Sirhowy Railway

The Sirhowy Tramroad was a plateway built to convey the products of ironworks at Tredegar to Newport, South Wales. It opened in 1805 between Tredegar and Nine Mile Point, a location west of Risca, from where the Monmouthshire Canal Company operated a tramroad to Newport. The Sirhowy Tramroad was operated at first by horse traction, but early locomotives were used, and a passenger service was operated.

In 1860 the Sirhowy Railway was incorporated to modernise the tramroad; it followed a similar alignment but with several modifications, and opened in 1863, between Tredegar and Nine Mile Point. A short extension northward to Nantybwch, joining the Merthyr, Tredegar and Abergavenny Railway, was opened shortly afterwards. The Sirhowy Railway was acquired by the London and North Western Railway, for which it formed a useful route to access Newport Docks.

The dominant traffic on the line was minerals: at first iron ore and later coal; the Great Western Railway used the lower part of the line for the trunk haulage of coal from Aberdare.

With the decline of the traditional mineral industries and the loss of local general traffic, the line closed in 1960.

Monmouthshire CanalEdit

The Sirhowy tramroad

The area of the valleys of south-east Wales had long been notable for the rich mineral resources, especially coal and iron ore, and also limestone. Much of the useful mineral deposit was in the upper valleys, and ironworks developed there. Transport of the manufactured iron, and of the raw materials, was difficult, requiring pack animals to reach Newport for shipping. At the end of the eighteenth century, determined efforts were made to improve the situation, culminating in the authorisation in 1792 of the Monmouthshire Canal Navigation Company. This was to build a canal from Newport to Pontnewynydd, near Pontypool, and a branch to Crumlin. Plateway tramroads were to be built connecting the canal to mineral sites.[1][2]

Many industrialists supported the works as it would considerably enhance their business, and the canal was opened in 1796, by which time many of the connecting tramroads had already been completed.

The canal was a success, but experience showed that it had shortcomings too. The large descent from the top to Newport made the transit slow. Shortage of water in summer and icing in winter delayed traffic. Most significant of all, there were many industrial locations not served by it or the tramroads. These were limited by the terms of the 1792 Act to reaching works within seven miles of the canal, and owners of works and pits outside that limit keenly felt the disadvantage.[1]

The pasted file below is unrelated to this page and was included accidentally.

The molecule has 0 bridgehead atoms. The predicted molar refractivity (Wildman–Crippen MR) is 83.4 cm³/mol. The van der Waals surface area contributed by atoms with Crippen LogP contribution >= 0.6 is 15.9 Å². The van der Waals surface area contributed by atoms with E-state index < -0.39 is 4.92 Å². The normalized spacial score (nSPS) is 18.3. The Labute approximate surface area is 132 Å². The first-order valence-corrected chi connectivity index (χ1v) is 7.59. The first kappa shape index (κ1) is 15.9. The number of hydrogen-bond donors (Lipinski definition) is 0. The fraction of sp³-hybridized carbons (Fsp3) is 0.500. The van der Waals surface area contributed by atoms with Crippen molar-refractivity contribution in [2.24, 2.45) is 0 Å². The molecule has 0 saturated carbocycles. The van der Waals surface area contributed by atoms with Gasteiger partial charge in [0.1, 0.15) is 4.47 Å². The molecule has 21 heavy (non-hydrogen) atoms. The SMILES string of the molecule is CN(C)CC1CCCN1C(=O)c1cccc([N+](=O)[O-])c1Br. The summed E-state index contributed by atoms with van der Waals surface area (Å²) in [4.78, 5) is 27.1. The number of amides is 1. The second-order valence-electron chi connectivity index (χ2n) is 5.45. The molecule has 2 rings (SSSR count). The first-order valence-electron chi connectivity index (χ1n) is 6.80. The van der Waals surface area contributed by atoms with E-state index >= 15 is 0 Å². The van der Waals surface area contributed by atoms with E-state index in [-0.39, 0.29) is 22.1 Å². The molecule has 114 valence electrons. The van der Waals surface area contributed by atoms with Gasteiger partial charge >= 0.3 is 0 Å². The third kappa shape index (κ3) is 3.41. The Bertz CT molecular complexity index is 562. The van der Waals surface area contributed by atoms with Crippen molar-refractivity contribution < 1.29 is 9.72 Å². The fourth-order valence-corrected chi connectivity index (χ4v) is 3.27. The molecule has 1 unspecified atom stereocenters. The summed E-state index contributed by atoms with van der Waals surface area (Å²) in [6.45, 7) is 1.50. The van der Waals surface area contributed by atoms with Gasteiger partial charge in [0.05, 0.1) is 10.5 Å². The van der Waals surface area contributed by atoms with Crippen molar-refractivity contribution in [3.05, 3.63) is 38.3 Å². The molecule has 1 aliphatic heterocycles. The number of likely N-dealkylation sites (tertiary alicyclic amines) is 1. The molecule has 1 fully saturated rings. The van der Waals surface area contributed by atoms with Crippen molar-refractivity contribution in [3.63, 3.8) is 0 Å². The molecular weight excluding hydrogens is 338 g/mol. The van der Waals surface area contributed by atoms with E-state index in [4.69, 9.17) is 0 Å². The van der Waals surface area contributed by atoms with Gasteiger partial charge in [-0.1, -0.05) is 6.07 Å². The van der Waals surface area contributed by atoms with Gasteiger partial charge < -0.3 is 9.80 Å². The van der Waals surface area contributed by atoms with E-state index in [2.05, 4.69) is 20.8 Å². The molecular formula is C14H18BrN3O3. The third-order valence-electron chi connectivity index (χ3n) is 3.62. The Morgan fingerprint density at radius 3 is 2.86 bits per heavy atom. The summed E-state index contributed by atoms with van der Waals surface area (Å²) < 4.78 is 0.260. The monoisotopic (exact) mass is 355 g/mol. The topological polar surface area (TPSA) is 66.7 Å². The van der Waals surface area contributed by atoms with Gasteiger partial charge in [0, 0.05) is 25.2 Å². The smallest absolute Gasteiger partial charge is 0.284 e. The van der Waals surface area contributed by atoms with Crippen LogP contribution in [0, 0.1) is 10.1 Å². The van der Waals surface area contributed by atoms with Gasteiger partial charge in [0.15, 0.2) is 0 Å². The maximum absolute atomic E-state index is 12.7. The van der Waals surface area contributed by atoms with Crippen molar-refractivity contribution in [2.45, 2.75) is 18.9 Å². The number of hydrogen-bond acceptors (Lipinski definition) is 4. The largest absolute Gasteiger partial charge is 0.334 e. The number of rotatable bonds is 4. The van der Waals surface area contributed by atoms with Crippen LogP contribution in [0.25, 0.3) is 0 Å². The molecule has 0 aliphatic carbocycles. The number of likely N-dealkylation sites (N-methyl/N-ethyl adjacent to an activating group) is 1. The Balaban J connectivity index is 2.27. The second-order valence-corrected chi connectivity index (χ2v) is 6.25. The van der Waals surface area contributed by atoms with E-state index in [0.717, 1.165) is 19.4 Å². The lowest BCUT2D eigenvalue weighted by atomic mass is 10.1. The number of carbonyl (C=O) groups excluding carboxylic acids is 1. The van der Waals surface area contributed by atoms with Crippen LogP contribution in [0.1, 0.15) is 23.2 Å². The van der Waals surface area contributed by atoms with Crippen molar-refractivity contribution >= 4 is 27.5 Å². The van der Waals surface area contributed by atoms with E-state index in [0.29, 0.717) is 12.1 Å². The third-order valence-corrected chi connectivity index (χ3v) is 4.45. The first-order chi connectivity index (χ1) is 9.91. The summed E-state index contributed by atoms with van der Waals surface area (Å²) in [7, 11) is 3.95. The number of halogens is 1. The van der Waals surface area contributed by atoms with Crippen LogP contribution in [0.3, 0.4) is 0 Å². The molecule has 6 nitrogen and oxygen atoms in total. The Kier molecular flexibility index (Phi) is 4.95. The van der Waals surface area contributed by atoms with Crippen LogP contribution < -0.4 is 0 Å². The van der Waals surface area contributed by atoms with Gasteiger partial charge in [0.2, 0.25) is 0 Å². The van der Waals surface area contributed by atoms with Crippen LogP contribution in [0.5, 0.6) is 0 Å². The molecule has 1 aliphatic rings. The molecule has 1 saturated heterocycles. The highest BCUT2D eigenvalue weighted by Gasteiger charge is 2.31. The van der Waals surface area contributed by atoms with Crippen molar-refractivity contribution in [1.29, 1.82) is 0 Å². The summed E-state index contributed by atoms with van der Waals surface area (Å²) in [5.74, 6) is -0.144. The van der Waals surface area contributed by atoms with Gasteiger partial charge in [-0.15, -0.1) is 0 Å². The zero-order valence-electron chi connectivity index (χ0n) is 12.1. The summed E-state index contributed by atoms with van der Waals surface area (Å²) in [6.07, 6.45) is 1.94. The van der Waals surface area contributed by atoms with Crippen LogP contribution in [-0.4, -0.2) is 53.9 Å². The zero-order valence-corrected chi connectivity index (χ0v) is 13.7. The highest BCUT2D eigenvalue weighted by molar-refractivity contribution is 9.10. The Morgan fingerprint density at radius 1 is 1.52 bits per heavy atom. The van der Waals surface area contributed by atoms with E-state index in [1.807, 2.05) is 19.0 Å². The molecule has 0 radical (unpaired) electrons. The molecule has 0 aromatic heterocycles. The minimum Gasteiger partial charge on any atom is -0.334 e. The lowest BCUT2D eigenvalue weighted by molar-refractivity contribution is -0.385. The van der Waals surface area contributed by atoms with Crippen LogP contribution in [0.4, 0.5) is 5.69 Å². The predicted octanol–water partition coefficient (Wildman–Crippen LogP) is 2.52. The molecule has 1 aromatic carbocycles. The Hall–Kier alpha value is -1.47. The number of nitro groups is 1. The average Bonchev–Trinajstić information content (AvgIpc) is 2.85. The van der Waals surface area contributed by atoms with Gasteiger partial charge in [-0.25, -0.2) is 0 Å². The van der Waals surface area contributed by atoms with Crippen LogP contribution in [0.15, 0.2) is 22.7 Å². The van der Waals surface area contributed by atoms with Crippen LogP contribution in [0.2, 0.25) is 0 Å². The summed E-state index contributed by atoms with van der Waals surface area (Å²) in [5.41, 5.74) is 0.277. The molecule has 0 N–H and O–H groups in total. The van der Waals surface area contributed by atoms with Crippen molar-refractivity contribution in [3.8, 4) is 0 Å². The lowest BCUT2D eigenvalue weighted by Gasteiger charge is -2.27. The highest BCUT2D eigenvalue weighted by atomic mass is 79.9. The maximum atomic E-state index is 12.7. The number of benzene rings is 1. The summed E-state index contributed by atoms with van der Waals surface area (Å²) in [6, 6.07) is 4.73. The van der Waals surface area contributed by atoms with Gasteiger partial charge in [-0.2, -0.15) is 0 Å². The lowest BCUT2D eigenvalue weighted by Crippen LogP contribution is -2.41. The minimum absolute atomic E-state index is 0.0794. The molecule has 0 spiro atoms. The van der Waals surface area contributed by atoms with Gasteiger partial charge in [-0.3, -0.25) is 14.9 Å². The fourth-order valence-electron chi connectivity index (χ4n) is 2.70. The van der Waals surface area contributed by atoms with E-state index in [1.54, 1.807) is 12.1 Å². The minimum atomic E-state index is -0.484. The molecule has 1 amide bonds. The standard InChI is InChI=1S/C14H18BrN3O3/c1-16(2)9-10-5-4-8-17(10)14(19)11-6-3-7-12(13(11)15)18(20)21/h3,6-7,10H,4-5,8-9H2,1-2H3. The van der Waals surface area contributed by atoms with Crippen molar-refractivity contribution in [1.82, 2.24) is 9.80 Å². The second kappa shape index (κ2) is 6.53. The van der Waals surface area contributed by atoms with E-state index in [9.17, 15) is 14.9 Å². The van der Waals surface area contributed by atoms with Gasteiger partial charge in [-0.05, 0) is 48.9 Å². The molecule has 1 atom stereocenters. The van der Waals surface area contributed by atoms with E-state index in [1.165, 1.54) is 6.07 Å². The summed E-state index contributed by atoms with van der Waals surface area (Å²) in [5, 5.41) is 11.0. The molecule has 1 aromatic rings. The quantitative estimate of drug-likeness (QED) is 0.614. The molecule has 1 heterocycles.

Linking TredegarEdit

The Tredegar iron works, and others in the Sirhowy Valley, were among those for which a suitable transport connection was urgently needed. Samuel Homfray, Richard Fothergill and Matthew Monkhouse were the co-founders of the Tredegar Ironworks, and a lease of 20 March 1800 from the landowner Sir Charles Morgan granted them not only the right to extract coal and iron ore from his land, but to build a tramroad on it "down the Sirhowy Valley to join the Monmouthshire Canal". The Monmouthshire Canal Company heard of this and negotiated with the Tredegar partners.[3][4]

The engineer Benjamin Outram was called in by the Directors of the Monmouthshire Canal to make recommendations for improving the situation in general. He reported later in 1800, and so far as the canal itself was concerned, he limited his proposals to the provision of additional reservoir capacity, to deal with the water shortage.

Instead of proposing an extension of the canal, he considered that a new line of plateway from Tredegar to Risca Church should be built. It would connect with the existing canal at Risca, and loads would be transferred there to barges. The line would have "all convenient turnouts", that is, passing loops—the previous local tramways had been simple single lines, and empty wagons ascending were manhandled off the track to allow loaded descending wagons to pass. In fact double track would be laid if necessary. His railway would be a plateway, in which the rails are L-shaped plates, the upstand providing the guidance to plain wagon wheels; the gauge was to be 4 ft 2 in (1,270 mm).[1]

The Canal Company accepted his recommendations on 18 December 1800.[1] There must have been a joint discussion with the Tredegar partners, for on the same day an undertaking was signed by the Canal Company; they promised to build at their own expense a tramroad from the Tredegar Works to a point on the canal near Risca Church by Christmas Day 1801.[4]

In fact nothing of the sort was done; the Monmouthshire Canal Act of 26 June 1802 authorised the tramroad, but it was the Tredegar partners who had to build most of it. Homfray, Fothergill, Monkhouse, Thompson and Foreman, now also directors of the newly incorporated Sirhowy Tramroad Company, were to make the tramroad at their own expense from the Sirhowy Works to a location west of Risca, nine miles from Newport: it soon became known as Nine Mile Point. The Monmouthshire Canal would build from there to Pillgwenlly, in Newport, except for a one-mile section through the Tredegar Estate which would be built by Sir Charles Morgan: he would retain the right to charge tolls on the mile of route. This section became known as "the Park Mile" or "the Golden Mile", and proved a source of considerable income to his estate.[1][3][2][5] The Sirhowy Tramroad was the third public railway sanctioned by Act of Parliament.[6] The same Act empowered Homfray and his partners to build a tramway from Tredegar to the Trevil limestone quarry.[4]